AJ: Yeah, thanks for that. And I think it kind of leads me to ask what what needs to happen for that not to be such a challenging, stressful process for people? Is it that people simply need a higher baseline of benefits, simply more money each week, each month? Is it that the admin behind it just makes it so difficult to manage? I'm sure it's very complex. But could you talk us through a few of those things?

TP: Yeah it's a funny one because on the one hand it obviously is a complex issue. And people's circumstances are very different, and they're facing different challenges. But it feels simplistic and almost a bit crass to say it, but at the heart of it, it's not as complex a problem as it might appear, I mean I do genuinely think that a lot of this is fixed if people have a baseline level of income that is enough to make their ends meet. And I think we've got to position where a lot of the debate is about whether benefits should go up a little bit or stay where they are. But it's not really pegged to the reality of what people need. And actually, what's happened over the last decade is that benefits lost value, you know, in real terms, for quite a number of years, the rate of benefits were increased by each year was frozen. And so we're at a place now where benefits are worth the same in real terms as they were back in kind of the early 1990s. And so it's kind of a quite significant low. And so we get stuck now in a debate about well, how much do benefits need to go up by in order to keep pace with rising prices. But actually the baseline we're starting from is so low that that people were struggling before the kind of cost of living (in inverted commas) hit, and before inflation became so high.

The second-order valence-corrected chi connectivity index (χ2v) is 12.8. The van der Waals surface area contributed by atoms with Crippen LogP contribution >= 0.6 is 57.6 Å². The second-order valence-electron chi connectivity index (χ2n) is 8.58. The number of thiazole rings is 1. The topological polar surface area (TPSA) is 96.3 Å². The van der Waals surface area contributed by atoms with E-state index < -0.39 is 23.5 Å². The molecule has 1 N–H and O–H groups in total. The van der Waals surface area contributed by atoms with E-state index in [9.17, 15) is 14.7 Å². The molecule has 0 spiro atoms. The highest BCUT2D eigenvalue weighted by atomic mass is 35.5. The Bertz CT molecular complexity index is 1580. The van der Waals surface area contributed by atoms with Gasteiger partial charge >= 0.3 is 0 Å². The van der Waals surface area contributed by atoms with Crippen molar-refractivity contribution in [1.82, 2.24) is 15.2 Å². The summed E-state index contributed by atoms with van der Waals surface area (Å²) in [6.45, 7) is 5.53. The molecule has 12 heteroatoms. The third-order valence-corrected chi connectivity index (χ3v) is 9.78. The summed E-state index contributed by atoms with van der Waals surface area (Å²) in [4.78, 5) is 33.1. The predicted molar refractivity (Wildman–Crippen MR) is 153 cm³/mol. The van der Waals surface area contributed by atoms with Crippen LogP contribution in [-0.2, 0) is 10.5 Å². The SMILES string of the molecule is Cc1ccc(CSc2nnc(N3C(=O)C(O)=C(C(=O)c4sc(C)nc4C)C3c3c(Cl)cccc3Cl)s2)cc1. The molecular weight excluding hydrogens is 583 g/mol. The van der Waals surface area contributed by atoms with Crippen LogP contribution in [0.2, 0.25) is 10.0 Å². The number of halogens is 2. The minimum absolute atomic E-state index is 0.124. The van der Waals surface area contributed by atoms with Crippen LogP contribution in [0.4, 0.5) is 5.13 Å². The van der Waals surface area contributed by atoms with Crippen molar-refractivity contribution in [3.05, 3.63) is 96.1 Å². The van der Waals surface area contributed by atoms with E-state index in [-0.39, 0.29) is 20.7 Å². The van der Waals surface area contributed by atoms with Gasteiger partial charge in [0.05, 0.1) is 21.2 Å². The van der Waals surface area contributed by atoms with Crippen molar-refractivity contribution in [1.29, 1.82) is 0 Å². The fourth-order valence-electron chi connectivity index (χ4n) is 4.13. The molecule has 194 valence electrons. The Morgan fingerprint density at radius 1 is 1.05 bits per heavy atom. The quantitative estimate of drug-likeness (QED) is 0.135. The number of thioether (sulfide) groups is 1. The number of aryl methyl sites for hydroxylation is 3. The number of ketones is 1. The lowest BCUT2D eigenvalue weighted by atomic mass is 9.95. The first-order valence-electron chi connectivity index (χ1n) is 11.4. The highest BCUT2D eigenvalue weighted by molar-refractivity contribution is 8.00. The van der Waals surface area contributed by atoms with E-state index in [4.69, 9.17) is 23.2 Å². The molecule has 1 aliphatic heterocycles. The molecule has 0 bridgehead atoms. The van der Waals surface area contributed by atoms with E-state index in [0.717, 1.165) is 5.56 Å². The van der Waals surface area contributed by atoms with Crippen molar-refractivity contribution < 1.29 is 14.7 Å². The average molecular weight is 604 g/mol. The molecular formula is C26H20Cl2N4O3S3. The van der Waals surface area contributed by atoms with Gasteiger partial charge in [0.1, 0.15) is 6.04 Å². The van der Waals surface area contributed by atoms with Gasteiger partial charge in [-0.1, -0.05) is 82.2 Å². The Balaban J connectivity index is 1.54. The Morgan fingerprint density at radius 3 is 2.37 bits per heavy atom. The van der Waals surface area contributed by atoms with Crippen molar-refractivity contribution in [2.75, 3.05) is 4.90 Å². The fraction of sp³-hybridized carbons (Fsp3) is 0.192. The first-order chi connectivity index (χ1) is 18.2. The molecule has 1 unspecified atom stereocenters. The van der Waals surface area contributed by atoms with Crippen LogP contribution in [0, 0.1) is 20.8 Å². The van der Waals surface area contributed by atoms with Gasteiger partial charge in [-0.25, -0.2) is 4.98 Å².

So I just feel like the conversation around this is often very unrealistic. Like, it's not grounded in the reality of what people actually need. If people weren't struggling day to day to meet their basic costs, and actually most members of the public agree that benefits should cover people's basic costs, but the disagreement is around whether whether they currently do. And there's a perception out there that people are kind of squandering the money they have. But all my experience in the space suggests that actually, you know, people are doing their best to get by on a very, very low income. And that, rather than kind of trapping people in some kind of dependency, having a level of income, that means people can get by frees people up to be able to kind of focus on well, you know, how do they want to move their life forward, rather than being trapped in the cycle of constantly just about making ends meet the whole time.